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How to Feel Like an Entrepreneur Without Risking a Thing

Today Ypulse staffer Phil Savarese takes us through the growing category of online services that are allowing Millennials to feel like the entrepreneurs they want to be, without the investments and risks they can’t afford to make.

 No Risk(y) Business

Millennials have been viewed as extremely entrepreneurial. Their non-traditional approach to achieving their career aspirations leads many to view them as an entire group of future Zuckerbergs. And though they might aspire to be, Millennials are also a risk-averse generation. Witnessing their parents make risky (and sometimes irresponsible) financial decisions as the economy began to fail has affected them greatly. Often called the children of the recession, they are well aware of the importance in being financially responsible. As one 24-year-old Gen Y told us, “My generation has learned [not to] take financial risks. Play it safe and save.” Ypulse’s research has found that 46% of Millennials 14-to-29-years-old would rather have stability working for a larger company than risk losing their own money to start a business. At the same time, 81% admire those who do start their own companies. Clearly, there is a tension between their appreciation for the entrepreneurial spirit and their recently validated fear of losing what little money some have managed to make. The problem lies in who is willing to take that big jump and invest all they have into their idea.

Enter the age of the no-risk entrepreneur. Online retail tools are providing an increasing number of ways for Gen Ys to feel like they are starting a business, without any of the traditional burdens and dangers. Here are three services currently offering viable outlets for the risk-averse Millennial entrepreneur to satisfy their urge for self-made success. 

styleowner1. StyleOwner

Ever wanted to own your very own fashion boutique, but had no way of funding it and no product to sell? No problem. StyleOwner offers a wide variety of clothing from various brands that users curate in their very own online shop. Simply put, StyleOwner allows users to “Build. Share. Own.” First, users create a profile and select a theme for their store. Next, they personalize their online shop and select the various items they wish to sell from an already existing supply of products from over 2,000 brands. Once the store is ready, users can share their site with whomever they please. The goal: get people to purchase from your store, and earn 10% of every transaction. All of this is done at no cost to the user, and the brands ship product to the shoppers directly. This model allows for individual “entrepreneurs” to experience curating and promoting their own online business with no danger of going bankrupt. Though it may be lower rewards than going it on their own, the potential to make money off their individual tastes and curation abilities is still there. The site is a great way for Millennials to earn some cash on the side all while gaining valuable experience.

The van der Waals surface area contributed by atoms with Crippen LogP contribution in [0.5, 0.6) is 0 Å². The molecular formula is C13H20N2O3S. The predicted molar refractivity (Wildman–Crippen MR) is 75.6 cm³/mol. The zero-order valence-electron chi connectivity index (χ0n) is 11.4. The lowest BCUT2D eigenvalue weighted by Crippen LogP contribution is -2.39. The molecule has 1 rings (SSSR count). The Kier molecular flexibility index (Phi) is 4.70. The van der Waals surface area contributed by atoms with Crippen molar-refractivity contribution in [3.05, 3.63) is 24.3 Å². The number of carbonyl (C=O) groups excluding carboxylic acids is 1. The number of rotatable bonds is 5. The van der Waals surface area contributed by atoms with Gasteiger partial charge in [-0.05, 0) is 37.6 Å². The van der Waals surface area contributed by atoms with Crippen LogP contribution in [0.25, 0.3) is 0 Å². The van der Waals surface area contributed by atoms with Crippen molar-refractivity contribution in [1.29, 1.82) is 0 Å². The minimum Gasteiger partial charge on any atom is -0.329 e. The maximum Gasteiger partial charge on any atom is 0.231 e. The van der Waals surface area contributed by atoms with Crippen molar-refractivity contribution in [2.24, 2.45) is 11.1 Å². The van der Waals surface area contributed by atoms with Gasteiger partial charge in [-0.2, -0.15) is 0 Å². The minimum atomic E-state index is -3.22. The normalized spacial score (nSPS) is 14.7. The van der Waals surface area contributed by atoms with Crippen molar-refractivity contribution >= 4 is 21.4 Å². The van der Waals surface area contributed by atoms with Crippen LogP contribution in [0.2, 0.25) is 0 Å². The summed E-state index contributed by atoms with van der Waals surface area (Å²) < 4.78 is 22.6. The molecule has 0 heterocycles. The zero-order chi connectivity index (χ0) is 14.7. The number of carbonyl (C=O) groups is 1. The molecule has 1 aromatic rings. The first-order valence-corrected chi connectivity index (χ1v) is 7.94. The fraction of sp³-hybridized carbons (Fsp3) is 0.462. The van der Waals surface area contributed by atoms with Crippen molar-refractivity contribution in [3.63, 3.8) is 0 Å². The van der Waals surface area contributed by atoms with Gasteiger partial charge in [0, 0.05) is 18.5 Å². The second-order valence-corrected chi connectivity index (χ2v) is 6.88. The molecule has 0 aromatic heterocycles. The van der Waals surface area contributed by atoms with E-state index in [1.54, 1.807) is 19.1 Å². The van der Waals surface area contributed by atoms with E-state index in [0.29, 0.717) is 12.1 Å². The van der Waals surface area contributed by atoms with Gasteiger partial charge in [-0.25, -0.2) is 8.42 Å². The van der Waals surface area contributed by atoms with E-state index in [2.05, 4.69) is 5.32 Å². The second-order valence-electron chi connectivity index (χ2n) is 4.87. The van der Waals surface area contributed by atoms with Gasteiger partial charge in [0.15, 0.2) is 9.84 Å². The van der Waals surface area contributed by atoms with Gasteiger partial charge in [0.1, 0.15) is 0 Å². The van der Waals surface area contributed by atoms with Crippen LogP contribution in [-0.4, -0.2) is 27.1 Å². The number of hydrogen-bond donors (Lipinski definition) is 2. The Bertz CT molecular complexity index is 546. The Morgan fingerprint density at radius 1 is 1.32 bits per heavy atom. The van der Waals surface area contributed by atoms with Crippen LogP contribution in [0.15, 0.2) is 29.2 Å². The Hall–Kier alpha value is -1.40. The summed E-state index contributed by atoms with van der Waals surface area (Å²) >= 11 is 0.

2. Volusion

Volusion is not a newcomer to the online business world. The company began in 1999 and has since grown to support over 40,000 online stores with collective sales of over $10 billion. Volusion is a one-stop shop for creating an online business. Much like StyleOwner, services such as order processing, tech support, and social media tools are provided to users through the site. Unlike StyleOwner, services must be purchased through one of 5 pricing plans. The “best deal,” at $125 per month, includes all possible services including CRM, newsletters, and batch order processing. Volution may come at a higher cost, but the revenues from the businesses created go straight to the owner, without anyone else taking a cut. Volusion is a relatively low-cost solution for aspiring business owners looking to take the first step towards starting their own business by choosing e-tail over brick and mortar and having all the tools to do so provided for them. 

3. Mulu

Like StyleOwner, curation is the key element to growing online community Mulu, which allows users to earn cash for themselves or for a charity they care about by curating products from around the web. Like Pinterest, the content on Mulu is collected from anywhere online and presented on the site as a scrollable image board, with a stream bringing together all of the products chosen by the users you follow. Unlike Pinterest, clicking the products actually brings you to a point of purchase. Curators earn 5-20% from the retailer every time an item is purchased through their Mulu. The site has some big-name participants like Wes Anderson, Michael Kors and the girls from HelloGiggles curating content so that visitors can shop tastemaker picks, but anyone who signs up as a publisher can participate in the platform. For Millennials growing an online following, the site enables them to create a “store” of items that match their interests and tastes, earn money, and potentially do good, all for just signing up.